Where are you in the world and what are you living in?
We are currently house-sitting in an old French Gite in the middle of the French countryside. It was originally a cow shed and has been converted into a lovely little cottage. We are in Central France, in between the cities of Brive and Limoges.
Why did you choose to live in your current arrangement?
With the current house – We were looking to rent a country house for a year so that we could stay still in one place for a while, but rentals in France in the summertime are very expensive. So we applied for this house-sit. It’s a little small for our family, in terms of bedrooms (just 2) but plenty big enough for us. It’s in a beautiful location that we had never been to before and so plenty of places for us to explore. The length of the house sit was perfect to fit with our future plans that are not too far away from here. The reason that we chose to house swap is because we are a large family, accommodation costs would be fairly large and so in order to travel for an extended period, we needed to keep costs low. We also require a kitchen to cook (which also keeps costs down as we rarely eat out and of course having a washing machine is important to long-term family travel. We have a home in Thailand that has made it possible to swap for the last 2 1/2 years.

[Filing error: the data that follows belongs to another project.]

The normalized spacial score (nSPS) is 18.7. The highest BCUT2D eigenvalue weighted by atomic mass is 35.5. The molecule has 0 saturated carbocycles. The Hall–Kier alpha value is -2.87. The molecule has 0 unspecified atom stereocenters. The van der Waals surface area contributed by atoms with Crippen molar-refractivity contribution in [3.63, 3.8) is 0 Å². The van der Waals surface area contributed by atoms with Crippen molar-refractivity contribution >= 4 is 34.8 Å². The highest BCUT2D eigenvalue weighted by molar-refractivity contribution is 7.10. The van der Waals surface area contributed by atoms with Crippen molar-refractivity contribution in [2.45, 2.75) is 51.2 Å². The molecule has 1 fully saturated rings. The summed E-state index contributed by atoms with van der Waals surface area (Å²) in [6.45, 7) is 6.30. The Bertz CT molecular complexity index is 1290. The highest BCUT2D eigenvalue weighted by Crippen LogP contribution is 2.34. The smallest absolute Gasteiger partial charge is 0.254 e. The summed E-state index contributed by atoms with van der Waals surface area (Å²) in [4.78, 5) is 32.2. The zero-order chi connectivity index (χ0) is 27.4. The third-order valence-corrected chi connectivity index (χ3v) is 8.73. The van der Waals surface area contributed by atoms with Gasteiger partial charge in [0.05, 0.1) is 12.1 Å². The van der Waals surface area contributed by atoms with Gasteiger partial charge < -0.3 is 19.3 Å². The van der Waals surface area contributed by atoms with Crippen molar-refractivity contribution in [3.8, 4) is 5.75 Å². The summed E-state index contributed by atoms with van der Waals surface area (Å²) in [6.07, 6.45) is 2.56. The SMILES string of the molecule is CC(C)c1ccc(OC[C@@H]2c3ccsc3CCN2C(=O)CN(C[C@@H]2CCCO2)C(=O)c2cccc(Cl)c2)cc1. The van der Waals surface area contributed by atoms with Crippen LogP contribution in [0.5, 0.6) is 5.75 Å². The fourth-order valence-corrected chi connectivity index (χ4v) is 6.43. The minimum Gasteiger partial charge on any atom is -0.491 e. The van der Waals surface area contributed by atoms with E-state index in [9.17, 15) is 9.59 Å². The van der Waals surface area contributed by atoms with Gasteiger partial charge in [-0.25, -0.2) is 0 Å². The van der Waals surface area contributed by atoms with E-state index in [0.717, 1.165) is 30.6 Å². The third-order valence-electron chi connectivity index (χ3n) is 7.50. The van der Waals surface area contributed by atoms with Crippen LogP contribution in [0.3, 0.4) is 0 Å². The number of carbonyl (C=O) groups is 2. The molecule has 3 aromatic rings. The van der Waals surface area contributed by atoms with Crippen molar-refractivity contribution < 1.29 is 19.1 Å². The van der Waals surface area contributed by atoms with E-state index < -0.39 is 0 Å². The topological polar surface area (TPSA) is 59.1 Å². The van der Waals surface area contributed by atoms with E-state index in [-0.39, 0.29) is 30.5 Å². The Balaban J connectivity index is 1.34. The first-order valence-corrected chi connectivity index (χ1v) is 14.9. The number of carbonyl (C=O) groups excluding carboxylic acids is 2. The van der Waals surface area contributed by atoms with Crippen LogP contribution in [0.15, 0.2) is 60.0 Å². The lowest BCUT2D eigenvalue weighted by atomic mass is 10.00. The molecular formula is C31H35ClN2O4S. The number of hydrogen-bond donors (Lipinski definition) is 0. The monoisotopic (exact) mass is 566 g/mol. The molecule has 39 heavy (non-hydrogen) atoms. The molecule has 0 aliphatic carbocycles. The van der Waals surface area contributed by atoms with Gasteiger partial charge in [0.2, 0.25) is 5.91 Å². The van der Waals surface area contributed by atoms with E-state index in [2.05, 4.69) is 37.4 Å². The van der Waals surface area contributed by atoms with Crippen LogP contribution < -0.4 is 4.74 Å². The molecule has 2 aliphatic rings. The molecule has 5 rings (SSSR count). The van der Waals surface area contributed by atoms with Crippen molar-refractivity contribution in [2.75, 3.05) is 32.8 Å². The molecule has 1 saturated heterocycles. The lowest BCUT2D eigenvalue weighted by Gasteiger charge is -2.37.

What do you do to personalize your unique (less traditional) living situation?
We don’t do much, to be honest. We are usually only in a place for a short while and I enjoy the differences in each property that we stay. Sometimes we move the furniture to make it work a bit better for us (or to prevent any potential damages). In this house, we have moved the armchairs into the TV nook, since the Olympics are on and we have the time to watch them!
Tell us your favorite and least favorite room in your space and why?
We love the kitchen. It’s very small, but it works really well. Some houses have very fancy kitchens but aren’t very practical – this one is practical, cozy, and homely. I don’t really have a least favourite space, but it doesn’t have a patio or place to sit outside, which would be lovely to enjoy the long summer evenings.
What is the biggest misconception you had about your current living situation before you started living in it?
That it would be too small as it is only 2 bedrooms. The 2nd bedroom is huge enough for 4 kids to sleep comfortably.
What is the one household item you carry with you every time you move or the one item you cannot live without?
Dan, who does the cooking couldn’t live without a frying pan or good knives.
What do you miss most about permanent, stationary, traditional living?